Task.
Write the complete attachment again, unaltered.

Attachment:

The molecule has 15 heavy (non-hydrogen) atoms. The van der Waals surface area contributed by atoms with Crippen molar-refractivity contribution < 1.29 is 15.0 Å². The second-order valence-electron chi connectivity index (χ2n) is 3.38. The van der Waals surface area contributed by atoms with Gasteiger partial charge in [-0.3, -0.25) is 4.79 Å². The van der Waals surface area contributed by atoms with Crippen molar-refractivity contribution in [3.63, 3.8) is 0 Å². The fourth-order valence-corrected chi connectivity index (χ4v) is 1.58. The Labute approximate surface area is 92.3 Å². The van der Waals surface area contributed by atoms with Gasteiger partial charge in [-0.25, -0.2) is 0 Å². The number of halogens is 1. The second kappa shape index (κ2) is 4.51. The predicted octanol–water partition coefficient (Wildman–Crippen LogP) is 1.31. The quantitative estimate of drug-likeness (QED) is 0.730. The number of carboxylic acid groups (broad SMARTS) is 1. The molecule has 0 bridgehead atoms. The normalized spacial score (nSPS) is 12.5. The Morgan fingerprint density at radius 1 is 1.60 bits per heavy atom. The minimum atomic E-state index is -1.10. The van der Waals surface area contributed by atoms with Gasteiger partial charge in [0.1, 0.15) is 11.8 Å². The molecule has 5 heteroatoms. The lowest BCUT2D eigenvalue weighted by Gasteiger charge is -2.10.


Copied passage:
The molecule has 15 heavy (non-hydrogen) atoms. The van der Waals surface area contributed by atoms with Crippen molar-refractivity contribution < 1.29 is 15.0 Å². The second-order valence-electron chi connectivity index (χ2n) is 3.38. The van der Waals surface area contributed by atoms with Gasteiger partial charge in [-0.3, -0.25) is 4.79 Å². The van der Waals surface area contributed by atoms with Crippen molar-refractivity contribution in [3.63, 3.8) is 0 Å². The fourth-order valence-corrected chi connectivity index (χ4v) is 1.58. The Labute approximate surface area is 92.3 Å². The van der Waals surface area contributed by atoms with Gasteiger partial charge in [-0.25, -0.2) is 0 Å². The number of halogens is 1. The second kappa shape index (κ2) is 4.51. The predicted octanol–water partition coefficient (Wildman–Crippen LogP) is 1.31. The quantitative estimate of drug-likeness (QED) is 0.730. The number of carboxylic acid groups (broad SMARTS) is 1. The molecule has 0 bridgehead atoms. The normalized spacial score (nSPS) is 12.5. The Morgan fingerprint density at radius 1 is 1.60 bits per heavy atom. The minimum atomic E-state index is -1.10. The van der Waals surface area contributed by atoms with Gasteiger partial charge in [0.1, 0.15) is 11.8 Å². The molecule has 5 heteroatoms. The lowest BCUT2D eigenvalue weighted by Gasteiger charge is -2.10.